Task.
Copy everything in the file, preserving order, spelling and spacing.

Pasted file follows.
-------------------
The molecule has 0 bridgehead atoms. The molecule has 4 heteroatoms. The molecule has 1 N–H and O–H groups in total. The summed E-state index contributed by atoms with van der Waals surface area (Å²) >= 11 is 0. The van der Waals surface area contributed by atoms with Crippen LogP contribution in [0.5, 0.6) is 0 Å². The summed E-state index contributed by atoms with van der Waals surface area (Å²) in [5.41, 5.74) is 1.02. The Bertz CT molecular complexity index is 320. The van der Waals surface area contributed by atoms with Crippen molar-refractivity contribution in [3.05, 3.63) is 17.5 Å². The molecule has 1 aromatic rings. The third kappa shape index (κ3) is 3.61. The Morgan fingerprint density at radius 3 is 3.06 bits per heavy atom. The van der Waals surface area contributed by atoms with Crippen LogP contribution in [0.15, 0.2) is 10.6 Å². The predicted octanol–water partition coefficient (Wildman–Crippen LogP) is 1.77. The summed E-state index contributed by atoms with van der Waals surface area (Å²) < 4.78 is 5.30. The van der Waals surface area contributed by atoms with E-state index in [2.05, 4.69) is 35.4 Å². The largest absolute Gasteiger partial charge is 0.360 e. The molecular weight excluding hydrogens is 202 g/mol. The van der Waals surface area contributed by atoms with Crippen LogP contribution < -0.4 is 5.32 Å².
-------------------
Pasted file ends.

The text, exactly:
The molecule has 0 bridgehead atoms. The molecule has 4 heteroatoms. The molecule has 1 N–H and O–H groups in total. The summed E-state index contributed by atoms with van der Waals surface area (Å²) >= 11 is 0. The van der Waals surface area contributed by atoms with Crippen LogP contribution in [0.5, 0.6) is 0 Å². The summed E-state index contributed by atoms with van der Waals surface area (Å²) in [5.41, 5.74) is 1.02. The Bertz CT molecular complexity index is 320. The van der Waals surface area contributed by atoms with Crippen molar-refractivity contribution in [3.05, 3.63) is 17.5 Å². The molecule has 1 aromatic rings. The third kappa shape index (κ3) is 3.61. The Morgan fingerprint density at radius 3 is 3.06 bits per heavy atom. The van der Waals surface area contributed by atoms with Crippen LogP contribution in [0.15, 0.2) is 10.6 Å². The predicted octanol–water partition coefficient (Wildman–Crippen LogP) is 1.77. The summed E-state index contributed by atoms with van der Waals surface area (Å²) < 4.78 is 5.30. The van der Waals surface area contributed by atoms with E-state index in [2.05, 4.69) is 35.4 Å². The largest absolute Gasteiger partial charge is 0.360 e. The molecular weight excluding hydrogens is 202 g/mol. The van der Waals surface area contributed by atoms with Crippen LogP contribution < -0.4 is 5.32 Å².